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Puerto Vallarta News NetworkNews Around the Republic of Mexico | April 2005 

Mexican Boxing: A Phenomenon
email this pageprint this pageemail usBob Cohen - PVNN

Junior Lightweight division (130 lbs) WBC champ Marco Antonio Barrera
Soccer is most definitely the number one sport in Mexico followed by baseball. But the most international success has been achieved by Mexican boxers, the country’s third most popular sport. Due to the economy of the majority of the Mexican population, competitors are forced to engage in sports that are inexpensive.

Mexico has one professional golfer and a few professional tennis players, sports which are expensive and lessons are necessary to excel in these sports. There is also one NBA professional, but size constraints hamper the opportunities for the Mexican athletes here.

This brings us to an issue other than money. The majority of Mexicans are not tall, therefore eliminating some sports, most notably basketball and football for professional competition. Baseball is a sport where Mexicans excel, as well as many Latin American countries. The game can be learned using a broomstick as a bat and almost anything for a glove.

Boxing, however in the welterweight division and below, have a multitude of Mexican participants and champions. We probably will not see a Mexican heavyweight champion, and once again size, or lack of it, is the reason. Mexican fighters are known as warriors in the ring, exchanging punches aggressively and at a rapid fire pace. Also, they can take punches as well as any shake off any effects and keep fighting at the same pace.

Why such a multitude of Mexican fighters? Is it that the people of Mexico are a violent group and love to fight? Not at all, there is far more danger walking in the streets of almost any city in the United States. Money, or rather lack of it draws the people to the sport out of necessity. At a young age, potential athletes have to choose a sport that they will participate in, hoping to reach professional status. Boxing is a road many choose to travel due to necessity and now pride in upholding Mexican dominance in the ring.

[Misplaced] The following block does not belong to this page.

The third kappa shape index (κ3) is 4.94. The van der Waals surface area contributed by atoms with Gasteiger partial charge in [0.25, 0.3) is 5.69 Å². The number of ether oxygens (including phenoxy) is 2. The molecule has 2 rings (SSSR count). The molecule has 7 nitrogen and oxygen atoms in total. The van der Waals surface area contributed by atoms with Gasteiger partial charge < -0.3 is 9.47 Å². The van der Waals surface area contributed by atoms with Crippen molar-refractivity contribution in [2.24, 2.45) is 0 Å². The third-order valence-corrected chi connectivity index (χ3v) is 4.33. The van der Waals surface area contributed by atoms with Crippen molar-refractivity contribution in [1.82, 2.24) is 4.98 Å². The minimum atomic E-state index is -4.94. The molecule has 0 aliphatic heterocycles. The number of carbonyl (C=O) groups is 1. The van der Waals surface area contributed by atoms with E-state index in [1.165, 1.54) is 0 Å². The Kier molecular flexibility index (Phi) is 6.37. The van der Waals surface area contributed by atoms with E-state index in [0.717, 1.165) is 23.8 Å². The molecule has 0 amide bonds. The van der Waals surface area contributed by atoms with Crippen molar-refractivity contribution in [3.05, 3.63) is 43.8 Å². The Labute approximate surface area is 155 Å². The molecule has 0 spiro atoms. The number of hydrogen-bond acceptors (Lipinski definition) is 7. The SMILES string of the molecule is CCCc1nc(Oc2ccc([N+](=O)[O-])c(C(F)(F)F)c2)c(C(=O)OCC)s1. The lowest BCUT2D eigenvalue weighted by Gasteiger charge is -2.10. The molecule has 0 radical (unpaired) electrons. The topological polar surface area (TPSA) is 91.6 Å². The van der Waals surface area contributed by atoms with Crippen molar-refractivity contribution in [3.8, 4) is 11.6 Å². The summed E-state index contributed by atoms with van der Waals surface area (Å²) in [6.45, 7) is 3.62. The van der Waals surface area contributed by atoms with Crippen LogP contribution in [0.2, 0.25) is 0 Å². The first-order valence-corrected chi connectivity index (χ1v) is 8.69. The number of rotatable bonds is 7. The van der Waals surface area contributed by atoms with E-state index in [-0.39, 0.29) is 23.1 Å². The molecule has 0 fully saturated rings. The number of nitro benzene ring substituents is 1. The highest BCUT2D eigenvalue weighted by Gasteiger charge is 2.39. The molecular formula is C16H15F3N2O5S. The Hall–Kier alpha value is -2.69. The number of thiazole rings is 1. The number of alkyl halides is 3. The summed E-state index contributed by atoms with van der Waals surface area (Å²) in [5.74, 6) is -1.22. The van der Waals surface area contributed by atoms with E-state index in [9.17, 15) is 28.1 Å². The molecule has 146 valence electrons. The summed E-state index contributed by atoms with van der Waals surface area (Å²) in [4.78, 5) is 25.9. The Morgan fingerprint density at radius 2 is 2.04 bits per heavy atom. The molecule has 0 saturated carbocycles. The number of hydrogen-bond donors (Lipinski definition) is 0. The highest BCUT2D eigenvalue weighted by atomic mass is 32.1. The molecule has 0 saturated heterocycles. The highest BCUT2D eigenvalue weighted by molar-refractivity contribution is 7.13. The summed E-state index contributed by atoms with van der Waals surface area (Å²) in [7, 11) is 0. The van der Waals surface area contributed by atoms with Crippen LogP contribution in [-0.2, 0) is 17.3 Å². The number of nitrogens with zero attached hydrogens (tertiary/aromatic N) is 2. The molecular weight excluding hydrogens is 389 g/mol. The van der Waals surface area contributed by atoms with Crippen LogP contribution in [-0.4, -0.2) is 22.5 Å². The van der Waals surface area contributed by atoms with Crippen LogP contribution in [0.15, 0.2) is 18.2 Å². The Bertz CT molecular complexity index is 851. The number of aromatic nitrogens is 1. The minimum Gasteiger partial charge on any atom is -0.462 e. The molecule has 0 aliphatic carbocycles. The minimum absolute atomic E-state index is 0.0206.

The most famous Mexican boxer was Julio Caesar Chavez, who was a warrior and world champion in the lightweight division for years, and now his undefeated son is following in his footsteps. Although he is American, Oscar De La Hoya, of Mexican descent has brought glamour to the sport.

Let’s look at the weight divisions and see where the Mexican fighters rank.

Lightweight division (135 lbs) WBA champion is Juan Diaz (Mexican American) at 27-0 WBC champ is Jose Luis Castillo at 52-6.

Junior Lightweight division (130 lbs) WBC champ is Marco Antonio Barrera at 59-4 and IBF champ is Erik Morales at 47-2.

Featherweight division (126 lbs) IBF champ is Juan Manuel Marquez at 43-2.

Junior Featherweight division (122 lbs) WBC camps is Oscar Larios at 55-3 and IBF champ is Israel Vazquez at 37-3.

Bantamweight division (118 lbs) IBF champ is Rafael Marquez at 33-3.

Junior Bantamweight division (115 lbs) WBA champ is Jose Martin Castillo at 27-1 and IBF champ is Luis Perez at 22-1.

By far the most competitive and perhaps the world’s most watched division is the Junior Lightweight with warriors Marco Antonio Barrera and Erik “El Terrible” Morales a huge pay per view draw. They have fought three times, each a remarkable fight, with Barrera winning two. There is a potential fourth fight in the making which people will have to pay $49.95 just to watch on TV.

These are just the champions, the divisions dominated by Mexican boxers. Many others are ranked in the top 5 in their respective divisions, waiting for their title shot. Viva Mexico!

In accordance with Title 17 U.S.C. Section 107, this material is distributed without profit to those who have expressed a prior interest in receiving
the included information for research and educational purposes • m3 © 2008 BanderasNews ® all rights reserved • carpe aestus